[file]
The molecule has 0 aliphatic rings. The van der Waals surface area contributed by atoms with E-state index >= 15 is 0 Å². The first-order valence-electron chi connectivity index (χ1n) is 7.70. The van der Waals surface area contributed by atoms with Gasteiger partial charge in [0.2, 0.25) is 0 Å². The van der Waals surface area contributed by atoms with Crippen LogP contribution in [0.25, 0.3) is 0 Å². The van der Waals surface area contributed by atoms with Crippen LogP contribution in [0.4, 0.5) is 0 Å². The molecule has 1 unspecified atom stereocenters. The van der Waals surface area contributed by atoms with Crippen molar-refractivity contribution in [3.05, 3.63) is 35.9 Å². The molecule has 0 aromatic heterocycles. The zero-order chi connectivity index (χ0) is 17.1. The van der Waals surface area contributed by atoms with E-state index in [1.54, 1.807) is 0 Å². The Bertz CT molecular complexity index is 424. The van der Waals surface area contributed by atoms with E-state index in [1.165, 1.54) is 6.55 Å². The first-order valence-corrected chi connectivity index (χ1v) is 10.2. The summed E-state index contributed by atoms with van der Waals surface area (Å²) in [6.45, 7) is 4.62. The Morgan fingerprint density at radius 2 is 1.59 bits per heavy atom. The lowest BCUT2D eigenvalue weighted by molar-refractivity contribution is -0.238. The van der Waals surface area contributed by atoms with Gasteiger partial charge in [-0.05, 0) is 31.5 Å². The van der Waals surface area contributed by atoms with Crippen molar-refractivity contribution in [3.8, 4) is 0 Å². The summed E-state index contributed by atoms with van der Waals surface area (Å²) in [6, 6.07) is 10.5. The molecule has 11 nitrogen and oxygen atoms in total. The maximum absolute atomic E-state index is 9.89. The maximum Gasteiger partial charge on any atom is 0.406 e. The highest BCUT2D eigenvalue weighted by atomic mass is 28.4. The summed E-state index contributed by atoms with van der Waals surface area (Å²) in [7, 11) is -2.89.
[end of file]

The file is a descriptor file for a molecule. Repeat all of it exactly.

The molecule has 0 aliphatic rings. The van der Waals surface area contributed by atoms with E-state index >= 15 is 0 Å². The first-order valence-electron chi connectivity index (χ1n) is 7.70. The van der Waals surface area contributed by atoms with Gasteiger partial charge in [0.2, 0.25) is 0 Å². The van der Waals surface area contributed by atoms with Crippen LogP contribution in [0.25, 0.3) is 0 Å². The van der Waals surface area contributed by atoms with Crippen LogP contribution in [0.4, 0.5) is 0 Å². The molecule has 1 unspecified atom stereocenters. The van der Waals surface area contributed by atoms with Crippen molar-refractivity contribution in [3.05, 3.63) is 35.9 Å². The molecule has 0 aromatic heterocycles. The zero-order chi connectivity index (χ0) is 17.1. The van der Waals surface area contributed by atoms with E-state index in [1.54, 1.807) is 0 Å². The Bertz CT molecular complexity index is 424. The van der Waals surface area contributed by atoms with E-state index in [1.165, 1.54) is 6.55 Å². The first-order valence-corrected chi connectivity index (χ1v) is 10.2. The summed E-state index contributed by atoms with van der Waals surface area (Å²) in [6.45, 7) is 4.62. The Morgan fingerprint density at radius 2 is 1.59 bits per heavy atom. The lowest BCUT2D eigenvalue weighted by molar-refractivity contribution is -0.238. The van der Waals surface area contributed by atoms with Gasteiger partial charge in [-0.05, 0) is 31.5 Å². The van der Waals surface area contributed by atoms with Crippen molar-refractivity contribution in [3.8, 4) is 0 Å². The summed E-state index contributed by atoms with van der Waals surface area (Å²) in [6, 6.07) is 10.5. The molecule has 11 nitrogen and oxygen atoms in total. The maximum absolute atomic E-state index is 9.89. The maximum Gasteiger partial charge on any atom is 0.406 e. The highest BCUT2D eigenvalue weighted by atomic mass is 28.4. The summed E-state index contributed by atoms with van der Waals surface area (Å²) in [7, 11) is -2.89.